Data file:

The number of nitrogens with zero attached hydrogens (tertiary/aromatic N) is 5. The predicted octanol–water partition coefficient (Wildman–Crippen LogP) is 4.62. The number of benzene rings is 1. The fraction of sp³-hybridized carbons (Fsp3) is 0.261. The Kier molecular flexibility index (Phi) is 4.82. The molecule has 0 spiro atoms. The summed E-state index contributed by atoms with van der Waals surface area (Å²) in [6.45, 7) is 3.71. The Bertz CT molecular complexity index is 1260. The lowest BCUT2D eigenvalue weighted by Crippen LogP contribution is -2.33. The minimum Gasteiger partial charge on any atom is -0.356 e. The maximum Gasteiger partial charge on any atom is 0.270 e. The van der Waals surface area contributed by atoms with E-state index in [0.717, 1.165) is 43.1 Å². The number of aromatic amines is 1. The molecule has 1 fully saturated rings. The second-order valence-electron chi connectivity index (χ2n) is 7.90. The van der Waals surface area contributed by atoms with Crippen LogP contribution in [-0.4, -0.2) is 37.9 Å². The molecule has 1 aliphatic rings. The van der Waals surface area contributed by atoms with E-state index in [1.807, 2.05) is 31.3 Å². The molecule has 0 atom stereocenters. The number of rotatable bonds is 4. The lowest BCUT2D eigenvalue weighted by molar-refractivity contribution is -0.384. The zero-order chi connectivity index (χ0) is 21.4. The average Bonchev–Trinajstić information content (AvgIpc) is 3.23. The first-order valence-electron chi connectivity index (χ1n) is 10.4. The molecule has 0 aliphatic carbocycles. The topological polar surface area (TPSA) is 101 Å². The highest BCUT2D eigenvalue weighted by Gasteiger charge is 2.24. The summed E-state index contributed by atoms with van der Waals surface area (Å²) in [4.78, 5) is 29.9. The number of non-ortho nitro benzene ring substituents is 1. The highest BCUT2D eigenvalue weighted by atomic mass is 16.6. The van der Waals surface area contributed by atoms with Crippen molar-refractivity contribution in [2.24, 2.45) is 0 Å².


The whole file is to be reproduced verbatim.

The number of nitrogens with zero attached hydrogens (tertiary/aromatic N) is 5. The predicted octanol–water partition coefficient (Wildman–Crippen LogP) is 4.62. The number of benzene rings is 1. The fraction of sp³-hybridized carbons (Fsp3) is 0.261. The Kier molecular flexibility index (Phi) is 4.82. The molecule has 0 spiro atoms. The summed E-state index contributed by atoms with van der Waals surface area (Å²) in [6.45, 7) is 3.71. The Bertz CT molecular complexity index is 1260. The lowest BCUT2D eigenvalue weighted by Crippen LogP contribution is -2.33. The minimum Gasteiger partial charge on any atom is -0.356 e. The maximum Gasteiger partial charge on any atom is 0.270 e. The van der Waals surface area contributed by atoms with E-state index in [0.717, 1.165) is 43.1 Å². The number of aromatic amines is 1. The molecule has 1 fully saturated rings. The second-order valence-electron chi connectivity index (χ2n) is 7.90. The van der Waals surface area contributed by atoms with Crippen LogP contribution in [-0.4, -0.2) is 37.9 Å². The molecule has 1 aliphatic rings. The van der Waals surface area contributed by atoms with E-state index in [1.807, 2.05) is 31.3 Å². The molecule has 0 atom stereocenters. The number of rotatable bonds is 4. The lowest BCUT2D eigenvalue weighted by molar-refractivity contribution is -0.384. The zero-order chi connectivity index (χ0) is 21.4. The average Bonchev–Trinajstić information content (AvgIpc) is 3.23. The first-order valence-electron chi connectivity index (χ1n) is 10.4. The molecule has 0 aliphatic carbocycles. The topological polar surface area (TPSA) is 101 Å². The highest BCUT2D eigenvalue weighted by Gasteiger charge is 2.24. The summed E-state index contributed by atoms with van der Waals surface area (Å²) in [4.78, 5) is 29.9. The number of non-ortho nitro benzene ring substituents is 1. The highest BCUT2D eigenvalue weighted by atomic mass is 16.6. The van der Waals surface area contributed by atoms with Crippen molar-refractivity contribution in [2.24, 2.45) is 0 Å².